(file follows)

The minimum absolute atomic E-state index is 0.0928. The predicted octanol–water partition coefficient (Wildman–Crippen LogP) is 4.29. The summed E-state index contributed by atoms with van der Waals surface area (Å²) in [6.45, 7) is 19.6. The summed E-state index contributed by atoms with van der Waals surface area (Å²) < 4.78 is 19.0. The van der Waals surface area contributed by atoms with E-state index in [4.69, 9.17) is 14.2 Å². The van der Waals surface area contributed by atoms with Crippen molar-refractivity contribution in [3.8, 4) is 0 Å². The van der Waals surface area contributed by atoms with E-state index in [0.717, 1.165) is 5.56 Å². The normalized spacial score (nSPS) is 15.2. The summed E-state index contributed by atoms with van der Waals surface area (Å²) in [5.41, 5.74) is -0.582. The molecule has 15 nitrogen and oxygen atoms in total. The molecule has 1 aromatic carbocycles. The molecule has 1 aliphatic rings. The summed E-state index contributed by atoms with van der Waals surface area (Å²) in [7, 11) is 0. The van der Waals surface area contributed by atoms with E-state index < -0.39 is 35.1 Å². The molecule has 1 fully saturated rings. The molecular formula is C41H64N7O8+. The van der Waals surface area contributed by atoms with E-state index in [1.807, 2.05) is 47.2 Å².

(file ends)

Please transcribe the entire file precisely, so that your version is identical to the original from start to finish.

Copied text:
The minimum absolute atomic E-state index is 0.0928. The predicted octanol–water partition coefficient (Wildman–Crippen LogP) is 4.29. The summed E-state index contributed by atoms with van der Waals surface area (Å²) in [6.45, 7) is 19.6. The summed E-state index contributed by atoms with van der Waals surface area (Å²) < 4.78 is 19.0. The van der Waals surface area contributed by atoms with E-state index in [4.69, 9.17) is 14.2 Å². The van der Waals surface area contributed by atoms with Crippen molar-refractivity contribution in [3.8, 4) is 0 Å². The van der Waals surface area contributed by atoms with E-state index in [0.717, 1.165) is 5.56 Å². The normalized spacial score (nSPS) is 15.2. The summed E-state index contributed by atoms with van der Waals surface area (Å²) in [5.41, 5.74) is -0.582. The molecule has 15 nitrogen and oxygen atoms in total. The molecule has 1 aromatic carbocycles. The molecule has 1 aliphatic rings. The summed E-state index contributed by atoms with van der Waals surface area (Å²) in [7, 11) is 0. The van der Waals surface area contributed by atoms with E-state index < -0.39 is 35.1 Å². The molecule has 1 fully saturated rings. The molecular formula is C41H64N7O8+. The van der Waals surface area contributed by atoms with E-state index in [1.807, 2.05) is 47.2 Å².